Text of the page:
He recalls that when Mr Pranab Mukherjee was the Planning Commission Deputy Chairman, ``he had brought down the poverty percentage to 19 per cent. Soon after he left, it was brought back to 37 per cent. If Mr Mukherjee had remained in the Planning Commission, poverty would have been eradicated from India by now!''
Eminent agricultural scientist Dr M.S. Swaminathan feels strongly that even in this day and age such deaths should take place. Talking to Business Line, he said, ``These deaths were completely avoidable and there is no excuse at all... there is no political, economic, technological, social or resource excuse for this situation at all. It is totally poor implementation and failure of governance and administration and our inability to effectively implement all the announced schemes. ``Unfortunately, these have not made any difference at all, as you yourself have seen in Kashipur. The solution we are suggesting is a much more decentralised system and community controlled nutrition security like grain banks.''
The Rayagada district Collector Mr Bishnupada Sethi is quick to admit that poverty is not only rampant ``but also visible. And people in this area have so many problems. Earlier the tribals used to dependent on the forests; but now the forest cover is not there.'' To this a local activist's wry response is that not only the forests on the plains but also the trees on the hills in this region have been removed so systematically that ``it looks that unka mundan (shaving) hua hei. But let me add that the forests have been degraded and the trees removed not by the poor tribals and adivasis who inhabit this region but our very own politicians, bureaucrats who are hand in glove with timber traders. Not only timber, but also the stone from this region, is taken out by truckloads,'' he says.
What puzzles people elsewhere in India about the Kashipur deaths is the question whether the tribals do not have land to cultivate. Some of them do, and the average landholding is a substantive 1.8 hectares of land. But as Mr Sethi points out ``About 80 per cent of the land is high land or of the medium category where you don't get much produce. Productivity is very, very low. Poverty is quite acute and people are suffering because of poverty. We have 31,000 families in Kashipur block, of which 15,000 have been given BPL cards. This entitles them to 16 kg of rice per month per at a cost of Rs. 4.75. Of course this is not sufficient for the whole family.''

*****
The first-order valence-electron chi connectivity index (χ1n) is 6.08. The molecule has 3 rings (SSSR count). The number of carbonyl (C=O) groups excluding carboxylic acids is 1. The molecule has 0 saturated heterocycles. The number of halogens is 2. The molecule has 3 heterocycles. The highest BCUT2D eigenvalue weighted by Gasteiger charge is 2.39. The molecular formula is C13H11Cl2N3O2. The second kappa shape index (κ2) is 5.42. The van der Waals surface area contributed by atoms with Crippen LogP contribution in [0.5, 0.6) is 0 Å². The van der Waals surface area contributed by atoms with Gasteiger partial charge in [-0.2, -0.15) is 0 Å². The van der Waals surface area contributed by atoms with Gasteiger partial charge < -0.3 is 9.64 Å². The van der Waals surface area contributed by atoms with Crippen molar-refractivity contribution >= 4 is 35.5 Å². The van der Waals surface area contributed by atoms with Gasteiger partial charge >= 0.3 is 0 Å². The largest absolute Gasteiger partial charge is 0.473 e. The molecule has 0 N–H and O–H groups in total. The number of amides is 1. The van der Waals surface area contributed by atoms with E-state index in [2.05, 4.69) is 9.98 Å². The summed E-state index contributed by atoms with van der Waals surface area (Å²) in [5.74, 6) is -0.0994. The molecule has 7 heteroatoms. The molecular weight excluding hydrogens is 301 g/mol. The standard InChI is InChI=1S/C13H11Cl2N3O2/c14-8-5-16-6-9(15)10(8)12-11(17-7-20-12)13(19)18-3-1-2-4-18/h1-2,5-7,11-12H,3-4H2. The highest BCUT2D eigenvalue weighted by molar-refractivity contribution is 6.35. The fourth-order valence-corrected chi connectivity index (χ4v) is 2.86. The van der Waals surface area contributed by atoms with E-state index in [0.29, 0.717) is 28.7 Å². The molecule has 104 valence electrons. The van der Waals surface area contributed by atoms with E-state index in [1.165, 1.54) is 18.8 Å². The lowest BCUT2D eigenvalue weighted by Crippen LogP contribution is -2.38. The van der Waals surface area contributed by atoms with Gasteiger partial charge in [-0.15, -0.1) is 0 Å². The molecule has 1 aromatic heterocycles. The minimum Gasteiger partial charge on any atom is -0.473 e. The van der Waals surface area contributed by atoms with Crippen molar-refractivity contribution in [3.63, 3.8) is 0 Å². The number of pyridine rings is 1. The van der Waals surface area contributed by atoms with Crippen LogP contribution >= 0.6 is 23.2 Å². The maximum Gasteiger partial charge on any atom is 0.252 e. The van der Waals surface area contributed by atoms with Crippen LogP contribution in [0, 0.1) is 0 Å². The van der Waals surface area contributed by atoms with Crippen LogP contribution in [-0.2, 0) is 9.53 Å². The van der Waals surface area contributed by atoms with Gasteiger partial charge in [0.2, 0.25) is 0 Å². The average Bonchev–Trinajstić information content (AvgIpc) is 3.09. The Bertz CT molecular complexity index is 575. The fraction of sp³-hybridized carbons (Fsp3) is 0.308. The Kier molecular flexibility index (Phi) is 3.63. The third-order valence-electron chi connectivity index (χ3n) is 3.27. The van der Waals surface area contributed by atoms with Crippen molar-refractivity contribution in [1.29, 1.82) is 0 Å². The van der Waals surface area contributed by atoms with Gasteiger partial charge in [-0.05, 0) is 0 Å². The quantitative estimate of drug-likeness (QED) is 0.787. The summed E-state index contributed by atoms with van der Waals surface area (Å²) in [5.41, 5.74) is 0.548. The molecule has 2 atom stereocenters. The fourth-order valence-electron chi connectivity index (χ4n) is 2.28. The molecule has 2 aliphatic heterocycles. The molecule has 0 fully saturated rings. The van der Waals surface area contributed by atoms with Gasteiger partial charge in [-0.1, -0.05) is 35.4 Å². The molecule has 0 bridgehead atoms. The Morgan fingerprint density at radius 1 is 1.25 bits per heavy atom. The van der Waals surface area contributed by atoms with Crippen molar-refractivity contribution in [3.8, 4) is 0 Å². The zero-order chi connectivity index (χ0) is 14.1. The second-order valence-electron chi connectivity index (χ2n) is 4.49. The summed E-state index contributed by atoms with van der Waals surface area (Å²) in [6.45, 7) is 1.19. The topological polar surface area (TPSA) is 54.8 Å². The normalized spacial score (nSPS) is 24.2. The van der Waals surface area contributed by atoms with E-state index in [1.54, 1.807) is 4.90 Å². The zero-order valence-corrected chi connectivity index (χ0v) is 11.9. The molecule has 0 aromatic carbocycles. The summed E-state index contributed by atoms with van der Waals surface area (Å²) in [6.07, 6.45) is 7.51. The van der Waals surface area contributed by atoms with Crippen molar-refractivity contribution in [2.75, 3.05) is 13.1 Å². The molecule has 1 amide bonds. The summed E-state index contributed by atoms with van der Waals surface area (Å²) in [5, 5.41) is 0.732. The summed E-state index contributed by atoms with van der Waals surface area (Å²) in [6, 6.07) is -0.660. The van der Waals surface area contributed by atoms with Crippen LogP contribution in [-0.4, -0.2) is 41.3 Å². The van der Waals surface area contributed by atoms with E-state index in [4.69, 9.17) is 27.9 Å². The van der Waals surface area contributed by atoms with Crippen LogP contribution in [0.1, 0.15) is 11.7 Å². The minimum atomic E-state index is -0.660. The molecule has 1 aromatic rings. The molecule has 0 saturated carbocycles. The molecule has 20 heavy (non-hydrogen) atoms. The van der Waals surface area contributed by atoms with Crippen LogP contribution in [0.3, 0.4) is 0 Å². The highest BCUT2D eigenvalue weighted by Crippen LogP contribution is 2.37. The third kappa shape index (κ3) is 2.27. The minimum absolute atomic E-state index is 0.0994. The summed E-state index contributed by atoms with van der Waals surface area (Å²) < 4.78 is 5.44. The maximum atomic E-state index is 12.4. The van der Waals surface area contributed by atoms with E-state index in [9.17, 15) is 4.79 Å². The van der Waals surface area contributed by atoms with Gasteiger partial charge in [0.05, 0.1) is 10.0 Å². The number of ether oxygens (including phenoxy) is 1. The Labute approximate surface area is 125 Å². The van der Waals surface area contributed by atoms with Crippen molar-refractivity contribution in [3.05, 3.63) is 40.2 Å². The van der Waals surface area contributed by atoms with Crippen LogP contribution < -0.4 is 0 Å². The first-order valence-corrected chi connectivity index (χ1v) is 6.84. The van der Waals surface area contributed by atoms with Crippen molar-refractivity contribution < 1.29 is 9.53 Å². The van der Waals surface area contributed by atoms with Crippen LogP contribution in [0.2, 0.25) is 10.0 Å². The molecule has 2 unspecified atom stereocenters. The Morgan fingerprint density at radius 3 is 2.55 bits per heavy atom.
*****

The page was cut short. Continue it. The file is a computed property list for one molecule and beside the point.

After the visit to Kashipur of the Union Food Minister Mr Shanta Kumar and the Orissa Chief Minister Mr Naveen Patnaik on September 14, two schemes -- Antordaya and Annapoorna -- have been announced. Under these schemes BPL families will be give 25 kg of rice at Rs. 3 a kg. and under the other, senior citizens will be given a monthly dole.
But more than greater subsidies or bigger doles, the people require more permanent forms of help. Some of the adivasi and tribal families might have land but irrigation facilities are atrocious. The rain has been plenty and the foliage looks fresh and green but some of the paddy fields we passed on the way to the villages show tell tale signs of too much water. There is hardly any facility to drain out excess water and in many a fields the crop had turned yellow already.
Analysing this problem Mr Sharma says that the real problem stems from the fact that everybody looks for ``imported ideas and solutions. In Kalahandi, for instance, the answer to the lack of irrigation does not lie in promoting drip irrigation but strengthening the traditional water harvesting systems. Every one talks of agriculture development in the Kalahandi belt but I can tell you that nothing will work in this belt for the simple reason that first and foremost we must remove the biggest bottleneck to development -- lack of credit.''
Though in the villages we visited moneylenders were yet to make an entry, Mr Sharma says that many poor tribals in Orissa borrow money at ``a phenomenal interest rate of 460 per cent a year. If we in the cities were to pay such a high interest rate, could we ever get out of the hunger trap?'', he asks.
Dut Duriya, a panch member from the Bahujan Samaj Party, in a village near Tikiri, says the people in the area are so poor that one day's food, they set aside for three days. For the last two or three years there is hardly any work. Even when there is work, the villagers get hardly Rs. 20 or 25 and not Rs. 40. ``Agar kisiko khana nahi milta tau taku ya imli ka beeja bhi khate hei (those who don't get food eat mango kernel or tamarind seeds. Tribals like the sour taste of imli, but can they eat this instead of food?''
He dismisses the latest subsidies announced by Shanta Kumar as ``one big show. Now because of the hunger deaths, people are getting phokat ka khana (free food). For how many days can they give us free food. We want stability and dignity. Give us work and not charity,'' he says with all the josh of an opposition politician. #